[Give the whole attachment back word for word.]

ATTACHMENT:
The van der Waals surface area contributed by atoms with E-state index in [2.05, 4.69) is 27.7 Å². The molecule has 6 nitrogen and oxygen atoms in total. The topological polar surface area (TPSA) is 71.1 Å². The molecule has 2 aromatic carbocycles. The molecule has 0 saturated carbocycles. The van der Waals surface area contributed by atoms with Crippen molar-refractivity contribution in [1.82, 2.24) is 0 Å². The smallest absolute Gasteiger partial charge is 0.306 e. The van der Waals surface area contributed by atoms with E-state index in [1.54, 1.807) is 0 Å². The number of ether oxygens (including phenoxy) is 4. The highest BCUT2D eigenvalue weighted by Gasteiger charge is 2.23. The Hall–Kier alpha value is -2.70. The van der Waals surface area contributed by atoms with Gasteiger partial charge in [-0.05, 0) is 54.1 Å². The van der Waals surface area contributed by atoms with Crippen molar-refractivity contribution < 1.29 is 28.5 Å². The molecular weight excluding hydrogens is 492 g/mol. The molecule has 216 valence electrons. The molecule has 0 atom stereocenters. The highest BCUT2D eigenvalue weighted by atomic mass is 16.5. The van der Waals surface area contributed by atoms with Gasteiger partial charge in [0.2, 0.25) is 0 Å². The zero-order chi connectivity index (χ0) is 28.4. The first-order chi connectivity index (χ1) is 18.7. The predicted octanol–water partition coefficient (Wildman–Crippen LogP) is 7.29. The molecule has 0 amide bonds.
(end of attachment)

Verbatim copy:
The van der Waals surface area contributed by atoms with E-state index in [2.05, 4.69) is 27.7 Å². The molecule has 6 nitrogen and oxygen atoms in total. The topological polar surface area (TPSA) is 71.1 Å². The molecule has 2 aromatic carbocycles. The molecule has 0 saturated carbocycles. The van der Waals surface area contributed by atoms with Crippen molar-refractivity contribution in [1.82, 2.24) is 0 Å². The smallest absolute Gasteiger partial charge is 0.306 e. The van der Waals surface area contributed by atoms with E-state index in [1.54, 1.807) is 0 Å². The number of ether oxygens (including phenoxy) is 4. The highest BCUT2D eigenvalue weighted by Gasteiger charge is 2.23. The Hall–Kier alpha value is -2.70. The van der Waals surface area contributed by atoms with Gasteiger partial charge in [-0.05, 0) is 54.1 Å². The van der Waals surface area contributed by atoms with Crippen molar-refractivity contribution < 1.29 is 28.5 Å². The molecular weight excluding hydrogens is 492 g/mol. The molecule has 216 valence electrons. The molecule has 0 atom stereocenters. The highest BCUT2D eigenvalue weighted by atomic mass is 16.5. The van der Waals surface area contributed by atoms with Gasteiger partial charge in [0.2, 0.25) is 0 Å². The zero-order chi connectivity index (χ0) is 28.4. The first-order chi connectivity index (χ1) is 18.7. The predicted octanol–water partition coefficient (Wildman–Crippen LogP) is 7.29. The molecule has 0 amide bonds.